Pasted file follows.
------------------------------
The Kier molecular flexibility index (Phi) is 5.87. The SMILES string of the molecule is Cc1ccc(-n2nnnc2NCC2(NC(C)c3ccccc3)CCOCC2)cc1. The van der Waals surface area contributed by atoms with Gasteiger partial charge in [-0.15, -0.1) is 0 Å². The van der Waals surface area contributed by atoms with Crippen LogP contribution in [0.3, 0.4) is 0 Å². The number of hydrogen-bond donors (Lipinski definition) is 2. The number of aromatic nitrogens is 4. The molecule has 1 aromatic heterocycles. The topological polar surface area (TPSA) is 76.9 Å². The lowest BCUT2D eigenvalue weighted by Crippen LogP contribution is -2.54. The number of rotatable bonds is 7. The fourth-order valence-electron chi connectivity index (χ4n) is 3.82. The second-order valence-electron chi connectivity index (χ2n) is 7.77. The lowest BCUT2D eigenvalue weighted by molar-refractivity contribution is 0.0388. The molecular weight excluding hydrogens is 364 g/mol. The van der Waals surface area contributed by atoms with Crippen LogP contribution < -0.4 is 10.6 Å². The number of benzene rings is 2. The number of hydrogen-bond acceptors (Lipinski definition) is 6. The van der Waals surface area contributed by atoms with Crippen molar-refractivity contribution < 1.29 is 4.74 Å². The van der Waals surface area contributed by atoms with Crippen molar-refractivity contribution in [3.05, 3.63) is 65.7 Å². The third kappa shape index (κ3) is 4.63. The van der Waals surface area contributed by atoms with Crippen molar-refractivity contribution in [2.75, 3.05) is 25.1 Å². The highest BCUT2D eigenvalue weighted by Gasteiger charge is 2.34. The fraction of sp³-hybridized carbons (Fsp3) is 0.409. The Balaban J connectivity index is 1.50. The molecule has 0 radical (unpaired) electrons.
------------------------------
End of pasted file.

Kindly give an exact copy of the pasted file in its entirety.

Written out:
The Kier molecular flexibility index (Phi) is 5.87. The SMILES string of the molecule is Cc1ccc(-n2nnnc2NCC2(NC(C)c3ccccc3)CCOCC2)cc1. The van der Waals surface area contributed by atoms with Gasteiger partial charge in [-0.15, -0.1) is 0 Å². The van der Waals surface area contributed by atoms with Crippen LogP contribution in [0.3, 0.4) is 0 Å². The number of hydrogen-bond donors (Lipinski definition) is 2. The number of aromatic nitrogens is 4. The molecule has 1 aromatic heterocycles. The topological polar surface area (TPSA) is 76.9 Å². The lowest BCUT2D eigenvalue weighted by Crippen LogP contribution is -2.54. The number of rotatable bonds is 7. The fourth-order valence-electron chi connectivity index (χ4n) is 3.82. The second-order valence-electron chi connectivity index (χ2n) is 7.77. The lowest BCUT2D eigenvalue weighted by molar-refractivity contribution is 0.0388. The molecular weight excluding hydrogens is 364 g/mol. The van der Waals surface area contributed by atoms with Crippen LogP contribution < -0.4 is 10.6 Å². The number of benzene rings is 2. The number of hydrogen-bond acceptors (Lipinski definition) is 6. The van der Waals surface area contributed by atoms with Crippen molar-refractivity contribution < 1.29 is 4.74 Å². The van der Waals surface area contributed by atoms with Crippen molar-refractivity contribution in [3.05, 3.63) is 65.7 Å². The third kappa shape index (κ3) is 4.63. The van der Waals surface area contributed by atoms with Crippen molar-refractivity contribution in [2.75, 3.05) is 25.1 Å². The highest BCUT2D eigenvalue weighted by Gasteiger charge is 2.34. The fraction of sp³-hybridized carbons (Fsp3) is 0.409. The Balaban J connectivity index is 1.50. The molecule has 0 radical (unpaired) electrons.